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Say you’re buying a Powerball ticket. Which would you rather have: the right answer or a good hunch? Or let’s ask it this way: you’re a sales expert, and your company tasks you with shaping sales guidance for the upcoming quarter. You have to choose where to allocate resources between employee referral leads, online leads, and webinar leads.
Would you rather know which one produces the highest conversion rate, or just use your gut?
Contributor for Entrepreneur Danny Wong pointed out a study which found in one instance that employee referrals “converted 3.63 percent of the time… compared to website leads, which had a 1.55 percent conversion rate. Webinar leads… converted at a meager 0.44 percent rate.” The conclusion: “the data showed that sales organizations should allocate more time toward sourcing, engaging and nurturing referrals from customers and employees.”
Now you may find yourself saying, well duh. But how many of us could so confidently intuit that approach before hearing those numbers? Without data, allocating more time and resources to employee referrals is just a hunch—albeit in this instance a surprisingly good one—but once we have data, we’re making an informed decision that takes surprise right off the table. And that power is available to you right now.
There’s an endless library of articles and blogs out there about data, and almost as many folks trying to sell you bunk data science along with it. So be sure that your team isn’t jumping at the first mention of “data” you find. As Daniel Newman so aptly says writing for Forbes: “The only way to take full advantage of these tools is building a data-driven sales team, focused on quality data and growth.
The key there is quality data. Not all data is created equal. For starters, your employees don’t necessarily need the same data you do. While management might benefit from focusing on budget, your team might be better suited to see a leaderboard where they can engage in healthy competition—seeing how they matchup with other motivated sales leaders. What’s paramount is that you focus on data that you and your team can engage with and translate into immediate sales success.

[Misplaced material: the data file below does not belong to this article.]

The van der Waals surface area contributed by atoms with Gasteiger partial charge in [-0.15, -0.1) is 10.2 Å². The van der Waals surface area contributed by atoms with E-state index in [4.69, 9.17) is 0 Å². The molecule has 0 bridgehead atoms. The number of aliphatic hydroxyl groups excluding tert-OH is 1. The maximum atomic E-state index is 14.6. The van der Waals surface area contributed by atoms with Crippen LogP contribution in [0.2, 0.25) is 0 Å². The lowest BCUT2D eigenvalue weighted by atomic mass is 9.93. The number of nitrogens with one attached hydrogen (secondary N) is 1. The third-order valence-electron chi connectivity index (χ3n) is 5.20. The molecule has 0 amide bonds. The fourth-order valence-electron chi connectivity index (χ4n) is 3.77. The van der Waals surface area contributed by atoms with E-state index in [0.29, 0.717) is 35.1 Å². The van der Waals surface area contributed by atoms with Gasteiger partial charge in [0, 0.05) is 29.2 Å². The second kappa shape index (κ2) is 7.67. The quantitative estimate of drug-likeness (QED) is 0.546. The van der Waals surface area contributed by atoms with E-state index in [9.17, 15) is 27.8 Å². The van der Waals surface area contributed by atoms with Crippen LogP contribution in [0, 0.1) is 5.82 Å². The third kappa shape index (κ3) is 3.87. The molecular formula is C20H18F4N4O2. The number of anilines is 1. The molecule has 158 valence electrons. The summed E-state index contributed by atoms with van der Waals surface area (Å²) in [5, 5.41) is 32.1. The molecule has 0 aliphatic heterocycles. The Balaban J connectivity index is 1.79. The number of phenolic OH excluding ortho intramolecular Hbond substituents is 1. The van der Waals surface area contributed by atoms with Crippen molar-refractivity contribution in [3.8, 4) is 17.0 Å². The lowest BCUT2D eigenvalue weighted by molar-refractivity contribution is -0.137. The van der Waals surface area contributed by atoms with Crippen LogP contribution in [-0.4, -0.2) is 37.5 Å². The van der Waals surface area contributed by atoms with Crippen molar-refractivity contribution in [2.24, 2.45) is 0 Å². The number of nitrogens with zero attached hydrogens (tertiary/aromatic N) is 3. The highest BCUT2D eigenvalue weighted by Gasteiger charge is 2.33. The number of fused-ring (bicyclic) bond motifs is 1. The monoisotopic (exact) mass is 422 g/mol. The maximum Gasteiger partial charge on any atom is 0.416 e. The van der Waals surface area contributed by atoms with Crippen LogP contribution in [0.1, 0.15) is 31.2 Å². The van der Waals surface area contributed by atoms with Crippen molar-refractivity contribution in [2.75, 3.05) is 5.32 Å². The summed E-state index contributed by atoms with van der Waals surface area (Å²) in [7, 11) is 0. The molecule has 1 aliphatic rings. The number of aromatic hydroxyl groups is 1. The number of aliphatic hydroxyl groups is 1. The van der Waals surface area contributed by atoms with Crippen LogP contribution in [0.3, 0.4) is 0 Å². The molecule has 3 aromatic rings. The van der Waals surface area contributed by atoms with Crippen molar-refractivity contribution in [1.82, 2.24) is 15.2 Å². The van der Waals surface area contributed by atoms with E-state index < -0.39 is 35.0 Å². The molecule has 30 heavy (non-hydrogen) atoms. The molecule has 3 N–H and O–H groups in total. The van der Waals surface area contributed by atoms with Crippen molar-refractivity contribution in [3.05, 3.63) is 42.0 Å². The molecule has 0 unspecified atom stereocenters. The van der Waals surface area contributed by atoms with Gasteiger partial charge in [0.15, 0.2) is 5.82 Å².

Easier said than done, right? As an in-depth analysis by Charles Atkins at McKinsey tells us, most companies—57 percent, to be precise—don’t see themselves as effective data-users.
But maybe it’s because we’re overcomplicating it. As it turns out, we don’t have to be using advanced analytics to be making better data-driven sales decisions. Instead, start with the basics.
As Atkins goes on to point out, “when sales-operations teams introduce basic analytics to sales planning, resource allocation quickly becomes far more effective.” He makes mention of one example where a tech organization used a “granular account and product-level approach to realign its US coverage model. Sales productivity rose 5 to 10 percent, and the sales staff cut its planning time by two-thirds.”
Start with the one or two areas in your organization where hard data can really make a difference—and then let that data work for you.
In the end, you’re not dealing with a lotto ticket, and you don’t have to rely on lucky numbers. The answers are there to be mined, it’s all just a matter of knowing where to look.
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